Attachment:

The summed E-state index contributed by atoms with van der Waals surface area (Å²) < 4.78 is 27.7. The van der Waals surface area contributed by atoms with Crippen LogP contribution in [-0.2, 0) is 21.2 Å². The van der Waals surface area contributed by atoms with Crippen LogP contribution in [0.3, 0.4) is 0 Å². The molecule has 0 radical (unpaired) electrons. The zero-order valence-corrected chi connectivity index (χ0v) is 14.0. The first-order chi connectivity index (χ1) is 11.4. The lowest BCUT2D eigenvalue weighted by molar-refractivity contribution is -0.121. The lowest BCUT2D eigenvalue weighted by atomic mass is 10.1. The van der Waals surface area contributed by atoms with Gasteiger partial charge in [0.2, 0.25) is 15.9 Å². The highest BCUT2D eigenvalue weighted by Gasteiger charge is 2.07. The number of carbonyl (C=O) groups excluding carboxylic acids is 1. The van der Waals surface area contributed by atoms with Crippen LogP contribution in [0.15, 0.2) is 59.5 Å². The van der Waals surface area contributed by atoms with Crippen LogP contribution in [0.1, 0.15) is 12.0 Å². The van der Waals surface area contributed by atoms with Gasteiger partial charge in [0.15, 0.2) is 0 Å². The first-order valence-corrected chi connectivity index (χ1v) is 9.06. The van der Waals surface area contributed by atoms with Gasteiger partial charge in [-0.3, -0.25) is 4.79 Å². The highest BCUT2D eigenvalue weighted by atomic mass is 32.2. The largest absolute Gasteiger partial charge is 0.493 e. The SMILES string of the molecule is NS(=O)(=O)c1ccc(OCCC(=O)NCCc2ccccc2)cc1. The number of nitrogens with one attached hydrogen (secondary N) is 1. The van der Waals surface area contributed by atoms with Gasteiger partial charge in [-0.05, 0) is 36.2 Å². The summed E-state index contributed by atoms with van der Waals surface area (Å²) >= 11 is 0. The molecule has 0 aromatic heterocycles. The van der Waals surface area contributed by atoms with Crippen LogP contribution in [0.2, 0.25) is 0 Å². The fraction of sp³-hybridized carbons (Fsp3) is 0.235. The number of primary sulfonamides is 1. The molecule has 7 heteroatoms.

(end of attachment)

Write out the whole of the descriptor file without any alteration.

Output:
The summed E-state index contributed by atoms with van der Waals surface area (Å²) < 4.78 is 27.7. The van der Waals surface area contributed by atoms with Crippen LogP contribution in [-0.2, 0) is 21.2 Å². The van der Waals surface area contributed by atoms with Crippen LogP contribution in [0.3, 0.4) is 0 Å². The molecule has 0 radical (unpaired) electrons. The zero-order valence-corrected chi connectivity index (χ0v) is 14.0. The first-order chi connectivity index (χ1) is 11.4. The lowest BCUT2D eigenvalue weighted by molar-refractivity contribution is -0.121. The lowest BCUT2D eigenvalue weighted by atomic mass is 10.1. The van der Waals surface area contributed by atoms with Gasteiger partial charge in [0.2, 0.25) is 15.9 Å². The highest BCUT2D eigenvalue weighted by Gasteiger charge is 2.07. The number of carbonyl (C=O) groups excluding carboxylic acids is 1. The van der Waals surface area contributed by atoms with Crippen LogP contribution in [0.15, 0.2) is 59.5 Å². The van der Waals surface area contributed by atoms with Crippen LogP contribution in [0.1, 0.15) is 12.0 Å². The van der Waals surface area contributed by atoms with Gasteiger partial charge in [0.15, 0.2) is 0 Å². The first-order valence-corrected chi connectivity index (χ1v) is 9.06. The van der Waals surface area contributed by atoms with Gasteiger partial charge in [-0.3, -0.25) is 4.79 Å². The highest BCUT2D eigenvalue weighted by atomic mass is 32.2. The largest absolute Gasteiger partial charge is 0.493 e. The SMILES string of the molecule is NS(=O)(=O)c1ccc(OCCC(=O)NCCc2ccccc2)cc1. The number of nitrogens with one attached hydrogen (secondary N) is 1. The van der Waals surface area contributed by atoms with Gasteiger partial charge in [-0.05, 0) is 36.2 Å². The summed E-state index contributed by atoms with van der Waals surface area (Å²) >= 11 is 0. The molecule has 0 aromatic heterocycles. The van der Waals surface area contributed by atoms with Crippen LogP contribution in [0.2, 0.25) is 0 Å². The fraction of sp³-hybridized carbons (Fsp3) is 0.235. The number of primary sulfonamides is 1. The molecule has 7 heteroatoms.